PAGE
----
It may seem like 2019 is a long way off, but team building and preparation is key for a successful mission experience. In the next few months, we will begin the process of planning, fundraising for travel expenses, and communicating with the James Hospital leaders in preparation for the trip.
Got questions?  Contact Community Ministries Coordinator, Ava Kelly.

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LENTEN GATHERINGS for “Lovers & Fools”!

Sundays at 9 a.m. with Carrie – 2/18 through 3/18
Thursdays at 6 p.m. with Ava and Lucy – 2/22 through 3/22
Tuesdays at 2 p.m.
with Tom and Betty – 2/20 through 3/20

In an unusual twist, the secular calendar is lending special meaning to the Christian calendar!   In 2018, Lent is framed at one end by Ash Wednesday on Valentine’s Day and on the other, by Easter on April Fool’s Day!
The UCC’s Lent Devotional takes on this theme of “Lovers and Fools” to inspire us in our Lenten reflections – a time to explore faith in meaningful ways – on our own and in community.
All are invited to participate in a “Lenten Gatherings for Lovers & Fools” at any of the listed times during Lent. Though these gatherings will vary somewhat from one to another, they will all utilize the UCC’s Lenten Daily Devotional.  Click HERE for a preview.Lenten Gatherings for Lovers & Fools:
Sundays at 9 a.m. with Rev. Carrie Bail from 2/18 through 3/18 – coffee, tea, bagels and cream cheese provided.
Thursdays at 6 p.m. with Ava Kelly and Lucy Samara from 2/22 through 3/22 – this time will include music, prayer and reflection on scripture and the Lenten Devotionals. You can bring a “brown bag dinner” if you’d like; coffee and tea will be provided.
–  Tuesdays at 2 p.m.  with Rev. Tom and Betty Taylor from 2/20 through 3/20 – coffee and tea provided.Copies of the UCC Daily Devotional for Lent: “Lovers and Fools” – are available in the Church Office for a suggested donation of $5.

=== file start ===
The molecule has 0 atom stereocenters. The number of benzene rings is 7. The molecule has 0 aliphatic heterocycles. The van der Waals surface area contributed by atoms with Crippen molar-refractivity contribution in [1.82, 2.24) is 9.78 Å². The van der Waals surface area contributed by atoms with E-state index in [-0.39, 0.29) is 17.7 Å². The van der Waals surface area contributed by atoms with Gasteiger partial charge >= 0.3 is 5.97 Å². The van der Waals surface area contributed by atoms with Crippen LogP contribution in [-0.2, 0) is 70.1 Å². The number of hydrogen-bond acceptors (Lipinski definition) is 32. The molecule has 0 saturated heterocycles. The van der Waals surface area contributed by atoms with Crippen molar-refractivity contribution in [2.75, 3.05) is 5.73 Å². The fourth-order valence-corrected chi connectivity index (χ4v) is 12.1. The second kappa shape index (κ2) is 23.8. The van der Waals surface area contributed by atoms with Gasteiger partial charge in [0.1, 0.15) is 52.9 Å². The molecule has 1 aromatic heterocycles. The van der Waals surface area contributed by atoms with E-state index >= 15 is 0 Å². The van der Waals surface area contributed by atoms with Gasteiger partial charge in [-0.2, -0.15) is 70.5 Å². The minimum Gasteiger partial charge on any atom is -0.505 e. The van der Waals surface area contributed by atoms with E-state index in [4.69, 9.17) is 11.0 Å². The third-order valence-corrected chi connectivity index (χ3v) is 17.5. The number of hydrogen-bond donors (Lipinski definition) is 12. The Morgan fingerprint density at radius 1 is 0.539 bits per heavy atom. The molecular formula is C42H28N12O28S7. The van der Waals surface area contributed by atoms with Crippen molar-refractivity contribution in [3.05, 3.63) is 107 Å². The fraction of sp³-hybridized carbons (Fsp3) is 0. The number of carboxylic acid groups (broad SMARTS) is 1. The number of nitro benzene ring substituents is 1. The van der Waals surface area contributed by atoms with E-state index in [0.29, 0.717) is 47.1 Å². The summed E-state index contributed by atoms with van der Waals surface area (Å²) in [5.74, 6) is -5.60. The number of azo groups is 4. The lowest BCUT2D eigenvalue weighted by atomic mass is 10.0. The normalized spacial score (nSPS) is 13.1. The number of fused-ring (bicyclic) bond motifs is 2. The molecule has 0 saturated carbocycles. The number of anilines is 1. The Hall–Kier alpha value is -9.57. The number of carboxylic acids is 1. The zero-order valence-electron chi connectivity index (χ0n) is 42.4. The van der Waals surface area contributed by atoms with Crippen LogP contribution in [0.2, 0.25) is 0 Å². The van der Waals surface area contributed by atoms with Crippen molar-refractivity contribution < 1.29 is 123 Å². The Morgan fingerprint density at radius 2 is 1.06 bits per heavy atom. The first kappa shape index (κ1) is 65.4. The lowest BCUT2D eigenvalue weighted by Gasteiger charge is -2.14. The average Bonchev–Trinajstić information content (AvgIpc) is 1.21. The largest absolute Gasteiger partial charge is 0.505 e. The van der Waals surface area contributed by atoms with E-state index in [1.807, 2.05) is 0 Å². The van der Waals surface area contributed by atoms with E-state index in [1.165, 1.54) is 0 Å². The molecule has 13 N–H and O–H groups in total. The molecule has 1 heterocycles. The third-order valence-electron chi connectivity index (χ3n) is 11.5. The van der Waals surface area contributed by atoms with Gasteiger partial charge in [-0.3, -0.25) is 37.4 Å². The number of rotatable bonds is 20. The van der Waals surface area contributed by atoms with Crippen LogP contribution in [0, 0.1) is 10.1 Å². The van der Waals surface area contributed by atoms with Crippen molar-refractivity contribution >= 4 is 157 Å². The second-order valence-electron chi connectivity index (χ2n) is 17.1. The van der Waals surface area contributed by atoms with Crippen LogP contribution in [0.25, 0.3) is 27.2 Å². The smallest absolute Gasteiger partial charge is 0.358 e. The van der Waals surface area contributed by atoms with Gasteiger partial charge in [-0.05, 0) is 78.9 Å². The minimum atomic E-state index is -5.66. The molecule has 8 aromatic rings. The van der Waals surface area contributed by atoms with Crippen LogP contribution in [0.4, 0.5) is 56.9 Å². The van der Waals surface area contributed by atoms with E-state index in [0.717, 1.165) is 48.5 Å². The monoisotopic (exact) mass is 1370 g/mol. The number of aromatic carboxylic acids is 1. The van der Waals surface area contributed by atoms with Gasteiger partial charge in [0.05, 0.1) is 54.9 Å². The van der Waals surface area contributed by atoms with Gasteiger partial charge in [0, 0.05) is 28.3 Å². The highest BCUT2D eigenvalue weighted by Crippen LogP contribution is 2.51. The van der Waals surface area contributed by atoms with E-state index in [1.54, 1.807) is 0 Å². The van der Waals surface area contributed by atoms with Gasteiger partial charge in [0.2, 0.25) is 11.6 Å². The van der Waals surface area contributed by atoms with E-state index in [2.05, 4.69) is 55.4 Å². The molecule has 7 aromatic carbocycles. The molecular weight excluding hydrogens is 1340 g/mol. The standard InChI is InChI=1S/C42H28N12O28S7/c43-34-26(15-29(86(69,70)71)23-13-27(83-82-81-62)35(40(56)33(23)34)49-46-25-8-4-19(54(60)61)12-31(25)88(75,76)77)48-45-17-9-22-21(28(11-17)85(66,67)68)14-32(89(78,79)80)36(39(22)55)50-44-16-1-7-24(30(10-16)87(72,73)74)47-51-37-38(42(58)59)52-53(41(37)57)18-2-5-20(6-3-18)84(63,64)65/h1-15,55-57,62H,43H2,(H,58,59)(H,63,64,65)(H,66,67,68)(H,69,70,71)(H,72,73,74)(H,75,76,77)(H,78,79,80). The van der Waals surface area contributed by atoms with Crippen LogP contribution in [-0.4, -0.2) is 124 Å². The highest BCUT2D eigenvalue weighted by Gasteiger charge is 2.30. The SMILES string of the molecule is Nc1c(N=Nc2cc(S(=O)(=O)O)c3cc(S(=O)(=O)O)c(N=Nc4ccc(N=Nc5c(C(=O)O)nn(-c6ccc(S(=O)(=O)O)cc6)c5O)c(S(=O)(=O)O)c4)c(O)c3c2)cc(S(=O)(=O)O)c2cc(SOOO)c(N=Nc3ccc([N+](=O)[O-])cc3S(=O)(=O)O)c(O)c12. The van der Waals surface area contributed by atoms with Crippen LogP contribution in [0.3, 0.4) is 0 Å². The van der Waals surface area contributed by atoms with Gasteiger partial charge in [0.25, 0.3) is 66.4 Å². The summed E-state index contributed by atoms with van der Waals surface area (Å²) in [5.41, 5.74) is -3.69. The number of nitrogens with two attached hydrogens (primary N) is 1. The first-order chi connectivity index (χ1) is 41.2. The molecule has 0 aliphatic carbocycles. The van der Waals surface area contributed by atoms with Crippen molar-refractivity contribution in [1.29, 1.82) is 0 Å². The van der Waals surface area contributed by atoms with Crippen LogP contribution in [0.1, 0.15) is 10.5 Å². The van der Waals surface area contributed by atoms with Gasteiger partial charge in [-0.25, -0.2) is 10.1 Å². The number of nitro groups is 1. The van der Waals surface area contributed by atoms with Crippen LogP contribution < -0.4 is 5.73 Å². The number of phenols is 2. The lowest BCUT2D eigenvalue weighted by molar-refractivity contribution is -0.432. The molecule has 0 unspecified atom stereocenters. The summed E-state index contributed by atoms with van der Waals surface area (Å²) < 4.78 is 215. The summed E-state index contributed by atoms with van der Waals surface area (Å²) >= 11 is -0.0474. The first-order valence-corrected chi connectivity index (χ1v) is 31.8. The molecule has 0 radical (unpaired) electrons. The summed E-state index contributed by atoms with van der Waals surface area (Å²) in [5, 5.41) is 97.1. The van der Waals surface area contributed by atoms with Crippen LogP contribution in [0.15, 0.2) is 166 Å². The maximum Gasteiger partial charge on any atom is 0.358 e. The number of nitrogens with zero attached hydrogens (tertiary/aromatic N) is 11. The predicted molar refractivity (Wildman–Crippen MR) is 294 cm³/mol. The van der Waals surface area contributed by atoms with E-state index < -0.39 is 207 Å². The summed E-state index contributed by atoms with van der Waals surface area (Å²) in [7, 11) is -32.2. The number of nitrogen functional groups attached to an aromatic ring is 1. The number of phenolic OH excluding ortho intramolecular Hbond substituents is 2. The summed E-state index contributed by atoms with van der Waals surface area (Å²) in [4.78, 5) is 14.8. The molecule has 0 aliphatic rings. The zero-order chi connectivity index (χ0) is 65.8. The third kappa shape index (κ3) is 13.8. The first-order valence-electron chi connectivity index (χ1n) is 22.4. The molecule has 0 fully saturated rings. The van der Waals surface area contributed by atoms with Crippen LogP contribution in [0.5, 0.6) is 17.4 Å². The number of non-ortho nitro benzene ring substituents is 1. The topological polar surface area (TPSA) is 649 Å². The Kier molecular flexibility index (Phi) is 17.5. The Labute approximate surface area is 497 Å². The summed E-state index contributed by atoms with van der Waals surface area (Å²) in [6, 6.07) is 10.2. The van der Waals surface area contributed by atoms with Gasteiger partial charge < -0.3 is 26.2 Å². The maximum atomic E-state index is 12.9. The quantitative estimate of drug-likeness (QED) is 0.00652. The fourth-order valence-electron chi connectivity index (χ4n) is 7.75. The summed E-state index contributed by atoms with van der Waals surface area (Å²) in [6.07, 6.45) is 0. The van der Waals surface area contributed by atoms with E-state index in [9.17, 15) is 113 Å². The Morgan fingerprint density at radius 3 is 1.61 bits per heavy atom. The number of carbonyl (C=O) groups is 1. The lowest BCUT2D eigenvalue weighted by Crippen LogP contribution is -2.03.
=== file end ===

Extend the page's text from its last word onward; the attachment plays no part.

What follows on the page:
Those planning to participate in a Lenten Gathering are asked to pick up a copy of the UCC Lenten Devotional on Sunday mornings or during Church Office hours – Tuesday through Friday, 10 a.m. to 3 p.m..  Copies of the Lenten Devotionals are also available for anyone looking for a guide for reflection and prayer during Lent.
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Stewardship: Pledge Time is Now! Abundance & Generosity: Our Stories

                  STEWARDSHIP 2018 – 2019
The Path to Abundance is Paved with Generosity

Pledges are welcome any time in March and April  – there will be a dedication of 2018-2019 pledges during worship on Sunday, April 8

    Pledge cards and pledging information were available for pick up at church on Sunday March 18.  Most of the pledge cards not picked up on were mailed to members and friends this past week.  If you have not received yours, it may be one of the 30 or so yet to be mailed – please see Cyndy Hall after either of the two Palm Sunday worship services on March 25 (8 a.m. and 10 a.m.), to pick up your pledge packet.
– You can link to our 2018-2019 Stewardship Brochure/Narrative Budget HERE. 
– You can link to our ONLINE PLEDGE CARD HERE.